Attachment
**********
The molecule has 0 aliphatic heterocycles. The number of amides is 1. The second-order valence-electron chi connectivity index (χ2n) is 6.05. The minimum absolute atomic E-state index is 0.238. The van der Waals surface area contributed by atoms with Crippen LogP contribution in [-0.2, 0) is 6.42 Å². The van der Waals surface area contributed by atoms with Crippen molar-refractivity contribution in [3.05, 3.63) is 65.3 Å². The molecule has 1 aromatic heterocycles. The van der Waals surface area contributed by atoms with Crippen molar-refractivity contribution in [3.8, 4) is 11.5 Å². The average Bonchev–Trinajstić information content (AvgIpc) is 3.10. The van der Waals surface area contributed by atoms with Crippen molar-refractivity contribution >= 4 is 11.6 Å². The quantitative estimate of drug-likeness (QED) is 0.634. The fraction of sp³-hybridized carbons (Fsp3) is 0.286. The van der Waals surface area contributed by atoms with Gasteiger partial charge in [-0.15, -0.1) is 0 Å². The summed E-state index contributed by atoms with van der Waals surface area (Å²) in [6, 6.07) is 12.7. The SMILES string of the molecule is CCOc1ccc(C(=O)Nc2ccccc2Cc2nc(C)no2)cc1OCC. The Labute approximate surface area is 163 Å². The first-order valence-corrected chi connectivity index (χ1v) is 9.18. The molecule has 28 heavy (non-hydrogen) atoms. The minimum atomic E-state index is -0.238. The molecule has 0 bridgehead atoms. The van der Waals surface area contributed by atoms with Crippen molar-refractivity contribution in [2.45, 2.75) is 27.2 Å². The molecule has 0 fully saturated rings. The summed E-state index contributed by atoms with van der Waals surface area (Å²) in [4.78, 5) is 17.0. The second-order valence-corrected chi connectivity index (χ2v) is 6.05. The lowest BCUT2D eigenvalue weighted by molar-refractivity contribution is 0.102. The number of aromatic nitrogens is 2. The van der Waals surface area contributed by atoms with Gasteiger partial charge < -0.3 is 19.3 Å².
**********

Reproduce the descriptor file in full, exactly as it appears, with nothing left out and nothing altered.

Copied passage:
The molecule has 0 aliphatic heterocycles. The number of amides is 1. The second-order valence-electron chi connectivity index (χ2n) is 6.05. The minimum absolute atomic E-state index is 0.238. The van der Waals surface area contributed by atoms with Crippen LogP contribution in [-0.2, 0) is 6.42 Å². The van der Waals surface area contributed by atoms with Crippen molar-refractivity contribution in [3.05, 3.63) is 65.3 Å². The molecule has 1 aromatic heterocycles. The van der Waals surface area contributed by atoms with Crippen molar-refractivity contribution in [3.8, 4) is 11.5 Å². The average Bonchev–Trinajstić information content (AvgIpc) is 3.10. The van der Waals surface area contributed by atoms with Crippen molar-refractivity contribution >= 4 is 11.6 Å². The quantitative estimate of drug-likeness (QED) is 0.634. The fraction of sp³-hybridized carbons (Fsp3) is 0.286. The van der Waals surface area contributed by atoms with Gasteiger partial charge in [-0.15, -0.1) is 0 Å². The summed E-state index contributed by atoms with van der Waals surface area (Å²) in [6, 6.07) is 12.7. The SMILES string of the molecule is CCOc1ccc(C(=O)Nc2ccccc2Cc2nc(C)no2)cc1OCC. The Labute approximate surface area is 163 Å². The first-order valence-corrected chi connectivity index (χ1v) is 9.18. The molecule has 28 heavy (non-hydrogen) atoms. The minimum atomic E-state index is -0.238. The molecule has 0 bridgehead atoms. The van der Waals surface area contributed by atoms with Crippen molar-refractivity contribution in [2.45, 2.75) is 27.2 Å². The molecule has 0 fully saturated rings. The summed E-state index contributed by atoms with van der Waals surface area (Å²) in [4.78, 5) is 17.0. The second-order valence-corrected chi connectivity index (χ2v) is 6.05. The lowest BCUT2D eigenvalue weighted by molar-refractivity contribution is 0.102. The number of aromatic nitrogens is 2. The van der Waals surface area contributed by atoms with Gasteiger partial charge < -0.3 is 19.3 Å².